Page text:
Rambling 2017 update

Two three ENTIRE sailing seasons have passed since I last made an entry. That is not good blogging. And most of those memories are probably lost forever, sadly. But I will try and recap a little.

The fuel tank project was completed. I had a couple inches lopped off the bottom and it was re-welded. The boat smells much sweeter now.

The cabin table was removed. There was no easy way to cleanly remove it without pulling the mast, so I just took a multi-tool and cut it out. The interior feels much more spacious. I occasionally miss the utility of having the table; but mostly I am happy with how much easier it is to move around below. I think I may eventually add a Lugun Table or something similar.

Madre sewing up the new cushion covers

Madre sewing up the new cushion covers

New Starboard double cushion

New Starboard double cushion

I made the Starboard settee into a permanent double berth. Once I permanently screwed down the new extension (somewhat larger than than the pull out extension that came with the boat), I was able to add a couple drawers under it. Extra stowage is always desirable. The new bunk also got brand new five inch foam and upholstery (all cut and stitched at home) which is wonderfully comfortable to sleep on. Since it is permanently a bunk, now, I removed the folding seat back and trimmed the little ledge flush with the cabinet in order to make sleep against the hull a little less claustrophobic.

This is the forward locker area. You can see the chain up forward of the temporary plywood wall, and you can see the trial fit of the new floor. This will make the locker much larger, although the sloping hull sides will need some thought as to the best way to handle the space. The hose on the right is the vent from the air head going up to the deck anchor locker.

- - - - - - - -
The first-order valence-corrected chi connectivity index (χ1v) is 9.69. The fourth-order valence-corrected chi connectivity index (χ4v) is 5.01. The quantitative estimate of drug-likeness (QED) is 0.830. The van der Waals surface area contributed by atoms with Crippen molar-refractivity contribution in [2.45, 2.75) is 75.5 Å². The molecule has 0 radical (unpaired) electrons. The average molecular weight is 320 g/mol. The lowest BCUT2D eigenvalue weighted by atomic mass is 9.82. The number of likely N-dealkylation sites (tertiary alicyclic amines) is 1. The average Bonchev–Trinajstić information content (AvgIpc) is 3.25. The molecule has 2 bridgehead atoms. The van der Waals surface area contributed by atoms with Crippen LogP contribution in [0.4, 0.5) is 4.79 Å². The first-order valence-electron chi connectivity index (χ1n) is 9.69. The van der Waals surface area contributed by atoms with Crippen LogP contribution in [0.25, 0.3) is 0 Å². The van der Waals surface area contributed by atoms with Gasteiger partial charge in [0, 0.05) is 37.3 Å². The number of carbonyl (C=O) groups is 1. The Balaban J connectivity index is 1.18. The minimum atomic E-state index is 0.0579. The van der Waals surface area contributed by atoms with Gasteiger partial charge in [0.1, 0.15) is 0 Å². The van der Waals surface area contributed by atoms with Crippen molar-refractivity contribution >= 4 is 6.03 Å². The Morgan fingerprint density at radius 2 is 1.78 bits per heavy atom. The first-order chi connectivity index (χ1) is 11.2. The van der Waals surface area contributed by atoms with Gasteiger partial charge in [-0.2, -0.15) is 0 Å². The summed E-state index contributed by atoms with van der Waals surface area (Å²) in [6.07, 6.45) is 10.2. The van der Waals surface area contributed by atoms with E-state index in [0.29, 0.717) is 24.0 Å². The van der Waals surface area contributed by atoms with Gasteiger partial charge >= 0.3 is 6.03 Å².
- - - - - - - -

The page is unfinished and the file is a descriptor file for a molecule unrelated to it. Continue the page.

I am slowly putting together the pieces to make the forward locker (head) quite a bit larger. Since I went composting there is no longer a holding tank up forward, and I see little reason I can’t push the little removable wall forward closer to the anchor locker. This should be a great upgrade when I eventually get it done.

I installed a television. Yeah, I know. But I spend a fair amount of time just lounging aboard at dock at all times of the year. Sometimes it is just nice to sit back and watch a movie. And, frankly, small LCD TVs are so cheap now-a-days, that it really didn’t cost that much. Although I did install a new AC outlet for neatness sake.

Mama duck sitting on her eggs

Mama duck sitting on her eggs. For pretty much the entire summer.

I lost almost an entire sailing season (2016) to a duck who had moved aboard to raise little ducklings. Mama duck laid her eggs under the dodger and just sat on them. For months. One day one little chick hatched. No idea what happened to it as mama kept sitting on the rest of the eggs. Eventually, after waiting more than twice as long as the typical month or so for eggs to hatch, I had to evict her. Actually, I think she sat on those eggs for about three months. She was quite insistent and I didn’t want to bother her, hoping that she’d give up on her own. She didn’t.

Getting ready to take off on a weekend sail this past season, we had cast off the lines, and I pushed the throttle forward to be horribly surprised when the boat surged backwards into the dock. The engine control had pretty much given up the ghost. I ordered a new one, plus two new control cables (throttle and shifter) as I figured they were getting long in the tooth as well and got it installed. It works great; but the throttle control just doesn’t feel as sturdy. I’m not sure if I will get the same thirty five years out of the new one that I got out of the old. Ah, well. Progress.

I think I finally figured how to quickly and cleanly assemble and launch the Porta-bote. The key is to use a halyard to raise the bow of the Porta-bote while assembling in order to not have pressure on the bottom. It works much better. Also, once the middle seat is in, that same halyard can be tied around that seat and used to lift the boat. Then pushing it over the side is not a problem. Once the Porta-bote is in the water, climb in and install the bow and stern seats.